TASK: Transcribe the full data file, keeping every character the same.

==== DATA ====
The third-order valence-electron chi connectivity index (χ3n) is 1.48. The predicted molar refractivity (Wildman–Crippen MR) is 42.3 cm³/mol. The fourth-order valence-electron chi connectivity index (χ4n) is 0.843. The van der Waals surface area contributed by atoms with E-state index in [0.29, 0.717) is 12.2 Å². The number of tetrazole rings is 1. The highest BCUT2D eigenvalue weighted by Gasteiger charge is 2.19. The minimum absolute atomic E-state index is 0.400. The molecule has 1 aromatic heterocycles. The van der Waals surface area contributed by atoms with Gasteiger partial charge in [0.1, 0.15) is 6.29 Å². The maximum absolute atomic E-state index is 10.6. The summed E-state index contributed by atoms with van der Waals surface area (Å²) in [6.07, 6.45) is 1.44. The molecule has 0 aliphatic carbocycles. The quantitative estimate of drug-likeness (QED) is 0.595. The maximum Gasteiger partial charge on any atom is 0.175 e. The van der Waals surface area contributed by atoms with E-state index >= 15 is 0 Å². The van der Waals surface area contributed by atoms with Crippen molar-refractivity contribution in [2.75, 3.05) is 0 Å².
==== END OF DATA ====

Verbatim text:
The third-order valence-electron chi connectivity index (χ3n) is 1.48. The predicted molar refractivity (Wildman–Crippen MR) is 42.3 cm³/mol. The fourth-order valence-electron chi connectivity index (χ4n) is 0.843. The van der Waals surface area contributed by atoms with E-state index in [0.29, 0.717) is 12.2 Å². The number of tetrazole rings is 1. The highest BCUT2D eigenvalue weighted by Gasteiger charge is 2.19. The minimum absolute atomic E-state index is 0.400. The molecule has 1 aromatic heterocycles. The van der Waals surface area contributed by atoms with Gasteiger partial charge in [0.1, 0.15) is 6.29 Å². The maximum absolute atomic E-state index is 10.6. The summed E-state index contributed by atoms with van der Waals surface area (Å²) in [6.07, 6.45) is 1.44. The molecule has 0 aliphatic carbocycles. The quantitative estimate of drug-likeness (QED) is 0.595. The maximum Gasteiger partial charge on any atom is 0.175 e. The van der Waals surface area contributed by atoms with E-state index >= 15 is 0 Å². The van der Waals surface area contributed by atoms with Crippen molar-refractivity contribution in [2.75, 3.05) is 0 Å².